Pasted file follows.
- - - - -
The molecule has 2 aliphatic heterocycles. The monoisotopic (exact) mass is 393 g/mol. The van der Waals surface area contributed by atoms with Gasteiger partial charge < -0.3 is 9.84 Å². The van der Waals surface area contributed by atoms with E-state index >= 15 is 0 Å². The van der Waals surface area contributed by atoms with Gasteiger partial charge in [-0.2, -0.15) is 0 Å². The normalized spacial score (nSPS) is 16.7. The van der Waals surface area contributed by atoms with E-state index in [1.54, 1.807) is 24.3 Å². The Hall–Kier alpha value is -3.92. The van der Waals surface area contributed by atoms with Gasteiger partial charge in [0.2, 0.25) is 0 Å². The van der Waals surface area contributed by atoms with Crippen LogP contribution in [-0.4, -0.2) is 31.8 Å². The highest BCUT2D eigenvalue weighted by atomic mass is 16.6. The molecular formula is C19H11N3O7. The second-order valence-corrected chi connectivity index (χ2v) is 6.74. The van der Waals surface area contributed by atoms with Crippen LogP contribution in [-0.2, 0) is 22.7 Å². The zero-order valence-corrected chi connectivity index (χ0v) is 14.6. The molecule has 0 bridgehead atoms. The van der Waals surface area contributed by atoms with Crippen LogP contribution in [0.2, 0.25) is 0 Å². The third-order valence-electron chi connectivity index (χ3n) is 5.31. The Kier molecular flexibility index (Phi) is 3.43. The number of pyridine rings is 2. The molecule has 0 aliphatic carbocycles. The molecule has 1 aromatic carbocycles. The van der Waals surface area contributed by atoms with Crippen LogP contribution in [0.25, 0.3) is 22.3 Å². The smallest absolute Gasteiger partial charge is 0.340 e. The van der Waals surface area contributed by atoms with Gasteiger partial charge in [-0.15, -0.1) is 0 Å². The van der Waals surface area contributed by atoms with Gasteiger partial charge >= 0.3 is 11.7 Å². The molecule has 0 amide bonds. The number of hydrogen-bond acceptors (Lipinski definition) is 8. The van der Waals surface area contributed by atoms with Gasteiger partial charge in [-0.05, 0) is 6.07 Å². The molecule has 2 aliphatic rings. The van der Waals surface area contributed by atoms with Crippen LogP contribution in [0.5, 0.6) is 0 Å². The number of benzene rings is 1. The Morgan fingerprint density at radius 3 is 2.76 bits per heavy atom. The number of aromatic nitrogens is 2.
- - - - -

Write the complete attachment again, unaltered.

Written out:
The molecule has 2 aliphatic heterocycles. The monoisotopic (exact) mass is 393 g/mol. The van der Waals surface area contributed by atoms with Gasteiger partial charge < -0.3 is 9.84 Å². The van der Waals surface area contributed by atoms with E-state index >= 15 is 0 Å². The van der Waals surface area contributed by atoms with Gasteiger partial charge in [-0.2, -0.15) is 0 Å². The normalized spacial score (nSPS) is 16.7. The van der Waals surface area contributed by atoms with E-state index in [1.54, 1.807) is 24.3 Å². The Hall–Kier alpha value is -3.92. The van der Waals surface area contributed by atoms with Gasteiger partial charge in [0.2, 0.25) is 0 Å². The van der Waals surface area contributed by atoms with Crippen LogP contribution in [-0.4, -0.2) is 31.8 Å². The highest BCUT2D eigenvalue weighted by atomic mass is 16.6. The molecular formula is C19H11N3O7. The second-order valence-corrected chi connectivity index (χ2v) is 6.74. The van der Waals surface area contributed by atoms with Crippen LogP contribution in [-0.2, 0) is 22.7 Å². The zero-order valence-corrected chi connectivity index (χ0v) is 14.6. The molecule has 0 bridgehead atoms. The van der Waals surface area contributed by atoms with Crippen LogP contribution in [0.2, 0.25) is 0 Å². The third-order valence-electron chi connectivity index (χ3n) is 5.31. The Kier molecular flexibility index (Phi) is 3.43. The number of pyridine rings is 2. The molecule has 0 aliphatic carbocycles. The molecule has 1 aromatic carbocycles. The van der Waals surface area contributed by atoms with Crippen LogP contribution in [0.25, 0.3) is 22.3 Å². The smallest absolute Gasteiger partial charge is 0.340 e. The van der Waals surface area contributed by atoms with Gasteiger partial charge in [-0.15, -0.1) is 0 Å². The van der Waals surface area contributed by atoms with Gasteiger partial charge >= 0.3 is 11.7 Å². The molecule has 0 amide bonds. The number of hydrogen-bond acceptors (Lipinski definition) is 8. The van der Waals surface area contributed by atoms with Gasteiger partial charge in [-0.05, 0) is 6.07 Å². The molecule has 2 aliphatic rings. The van der Waals surface area contributed by atoms with Crippen LogP contribution in [0.5, 0.6) is 0 Å². The number of benzene rings is 1. The Morgan fingerprint density at radius 3 is 2.76 bits per heavy atom. The number of aromatic nitrogens is 2.